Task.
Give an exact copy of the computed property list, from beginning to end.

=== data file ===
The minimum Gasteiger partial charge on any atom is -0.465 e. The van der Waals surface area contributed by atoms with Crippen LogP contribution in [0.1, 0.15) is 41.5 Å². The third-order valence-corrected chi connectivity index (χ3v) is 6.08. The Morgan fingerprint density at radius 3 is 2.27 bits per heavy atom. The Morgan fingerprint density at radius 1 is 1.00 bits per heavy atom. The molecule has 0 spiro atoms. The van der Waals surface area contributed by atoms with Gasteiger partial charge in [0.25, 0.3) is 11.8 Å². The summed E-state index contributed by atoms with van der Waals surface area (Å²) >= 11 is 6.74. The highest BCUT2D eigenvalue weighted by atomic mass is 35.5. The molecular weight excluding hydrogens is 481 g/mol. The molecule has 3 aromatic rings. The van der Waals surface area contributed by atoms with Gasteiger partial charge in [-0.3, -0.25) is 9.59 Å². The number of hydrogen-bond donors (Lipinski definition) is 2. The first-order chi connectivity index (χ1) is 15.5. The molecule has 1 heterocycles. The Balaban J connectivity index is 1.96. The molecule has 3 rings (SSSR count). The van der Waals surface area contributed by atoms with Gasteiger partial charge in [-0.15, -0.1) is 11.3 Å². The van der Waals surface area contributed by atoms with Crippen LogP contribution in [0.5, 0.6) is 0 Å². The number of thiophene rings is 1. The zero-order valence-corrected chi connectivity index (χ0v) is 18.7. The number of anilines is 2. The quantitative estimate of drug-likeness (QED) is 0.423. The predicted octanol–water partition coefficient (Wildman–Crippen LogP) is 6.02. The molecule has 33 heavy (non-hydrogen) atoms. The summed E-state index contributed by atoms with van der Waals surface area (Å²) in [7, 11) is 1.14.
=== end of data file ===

The minimum Gasteiger partial charge on any atom is -0.465 e. The van der Waals surface area contributed by atoms with Crippen LogP contribution in [0.1, 0.15) is 41.5 Å². The third-order valence-corrected chi connectivity index (χ3v) is 6.08. The Morgan fingerprint density at radius 3 is 2.27 bits per heavy atom. The Morgan fingerprint density at radius 1 is 1.00 bits per heavy atom. The molecule has 0 spiro atoms. The van der Waals surface area contributed by atoms with Gasteiger partial charge in [0.25, 0.3) is 11.8 Å². The summed E-state index contributed by atoms with van der Waals surface area (Å²) >= 11 is 6.74. The highest BCUT2D eigenvalue weighted by atomic mass is 35.5. The molecular weight excluding hydrogens is 481 g/mol. The molecule has 3 aromatic rings. The van der Waals surface area contributed by atoms with Gasteiger partial charge in [-0.3, -0.25) is 9.59 Å². The number of hydrogen-bond donors (Lipinski definition) is 2. The first-order chi connectivity index (χ1) is 15.5. The molecule has 1 heterocycles. The Balaban J connectivity index is 1.96. The molecule has 3 rings (SSSR count). The van der Waals surface area contributed by atoms with Gasteiger partial charge in [-0.15, -0.1) is 11.3 Å². The van der Waals surface area contributed by atoms with Crippen LogP contribution in [0.5, 0.6) is 0 Å². The number of thiophene rings is 1. The zero-order valence-corrected chi connectivity index (χ0v) is 18.7. The number of anilines is 2. The quantitative estimate of drug-likeness (QED) is 0.423. The predicted octanol–water partition coefficient (Wildman–Crippen LogP) is 6.02. The molecule has 33 heavy (non-hydrogen) atoms. The summed E-state index contributed by atoms with van der Waals surface area (Å²) in [7, 11) is 1.14.